For me, writing has always largely been just the exhalation of restless thoughts. Ideas that refuse to be quieted and sparks that I dare not lose and strings of sentences that simply must exist outside of my own head. Writing is just what I do late at night when I really should be sleeping and every stroke of my fingertips against the keyboard feels like something I’m stealing. And it always feels like the most beautiful of things because it belongs to me. No one can take it. I can pick it up and put it down whenever I please and it demands nothing of me. And while my natural inclination is often towards low self-esteem, I always think I can kind of do the writing-thing. I certainly know that I make a million amateur mistakes but perhaps the world needs a lot less “professional” and a lot more “original.” They say no one is truly original anymore but I disagree. If we’re all merely hodgepodges of all our influences then no one person can ever be replicated since we’ve all been inspired and provoked in a billion different ways. We all have a sort of eclectic originality, tainted and shaped and grown by various sources.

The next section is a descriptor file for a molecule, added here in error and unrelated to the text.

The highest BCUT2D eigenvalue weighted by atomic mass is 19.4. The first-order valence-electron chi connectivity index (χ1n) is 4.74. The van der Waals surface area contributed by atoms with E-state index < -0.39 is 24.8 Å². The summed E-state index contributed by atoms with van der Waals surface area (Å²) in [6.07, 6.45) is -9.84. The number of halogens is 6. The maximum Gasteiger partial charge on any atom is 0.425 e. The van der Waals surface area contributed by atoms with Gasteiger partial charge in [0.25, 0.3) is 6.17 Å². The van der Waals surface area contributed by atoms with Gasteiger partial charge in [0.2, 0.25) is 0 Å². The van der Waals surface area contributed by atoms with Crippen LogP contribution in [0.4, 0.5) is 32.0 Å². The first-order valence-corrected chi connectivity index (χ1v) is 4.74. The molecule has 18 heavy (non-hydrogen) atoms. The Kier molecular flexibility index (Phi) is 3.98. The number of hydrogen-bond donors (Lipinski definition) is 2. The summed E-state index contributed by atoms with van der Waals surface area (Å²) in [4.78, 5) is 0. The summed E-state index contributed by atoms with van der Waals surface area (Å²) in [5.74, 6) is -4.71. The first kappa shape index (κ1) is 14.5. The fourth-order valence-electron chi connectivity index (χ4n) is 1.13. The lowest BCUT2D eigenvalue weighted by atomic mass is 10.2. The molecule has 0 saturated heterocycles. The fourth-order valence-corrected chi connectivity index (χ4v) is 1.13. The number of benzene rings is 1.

So I write.

I forget to blog.

But I write purely out of desire, perhaps even out of need. Ernest Hemingway famously said, “There is nothing to writing. All you do is sit down at a typewriter and bleed.” I find that true. Sometimes I sit down and just bleed. But mostly, I sit down and just breathe and exhale every word and thought inside of me.


The Truth About Your Job.

1. Your job is not Jesus. Stop worshipping your work. When you die or quit or get fired, they will replace you. The business will go on. Sooner or later, your legacy will be forgotten or at least seldom recalled. Other people will be hired, trained and promoted and they will perform better than you at some point and will set the new standard/record. Or what if your company goes under, then where is the return for all of your soul invested?